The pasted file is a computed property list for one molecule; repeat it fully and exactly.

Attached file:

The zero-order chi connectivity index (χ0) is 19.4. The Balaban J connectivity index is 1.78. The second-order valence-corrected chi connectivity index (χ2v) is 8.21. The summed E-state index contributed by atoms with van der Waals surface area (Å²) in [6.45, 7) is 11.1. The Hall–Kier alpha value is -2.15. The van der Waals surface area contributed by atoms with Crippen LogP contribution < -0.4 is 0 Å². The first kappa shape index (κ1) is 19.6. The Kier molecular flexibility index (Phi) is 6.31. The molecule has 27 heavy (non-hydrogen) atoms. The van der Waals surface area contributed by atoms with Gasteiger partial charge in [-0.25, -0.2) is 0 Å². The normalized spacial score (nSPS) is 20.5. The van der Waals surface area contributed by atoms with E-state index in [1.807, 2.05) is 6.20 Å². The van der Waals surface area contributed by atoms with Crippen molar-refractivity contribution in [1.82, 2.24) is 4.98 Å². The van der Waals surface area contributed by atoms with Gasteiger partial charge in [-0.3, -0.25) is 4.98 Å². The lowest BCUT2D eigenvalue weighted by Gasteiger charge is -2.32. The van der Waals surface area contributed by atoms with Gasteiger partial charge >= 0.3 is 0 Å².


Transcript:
The zero-order chi connectivity index (χ0) is 19.4. The Balaban J connectivity index is 1.78. The second-order valence-corrected chi connectivity index (χ2v) is 8.21. The summed E-state index contributed by atoms with van der Waals surface area (Å²) in [6.45, 7) is 11.1. The Hall–Kier alpha value is -2.15. The van der Waals surface area contributed by atoms with Crippen LogP contribution < -0.4 is 0 Å². The first kappa shape index (κ1) is 19.6. The Kier molecular flexibility index (Phi) is 6.31. The molecule has 27 heavy (non-hydrogen) atoms. The van der Waals surface area contributed by atoms with Gasteiger partial charge in [-0.25, -0.2) is 0 Å². The normalized spacial score (nSPS) is 20.5. The van der Waals surface area contributed by atoms with E-state index in [1.807, 2.05) is 6.20 Å². The van der Waals surface area contributed by atoms with Crippen molar-refractivity contribution in [1.82, 2.24) is 4.98 Å². The van der Waals surface area contributed by atoms with Gasteiger partial charge in [-0.3, -0.25) is 4.98 Å². The lowest BCUT2D eigenvalue weighted by Gasteiger charge is -2.32. The van der Waals surface area contributed by atoms with Gasteiger partial charge >= 0.3 is 0 Å².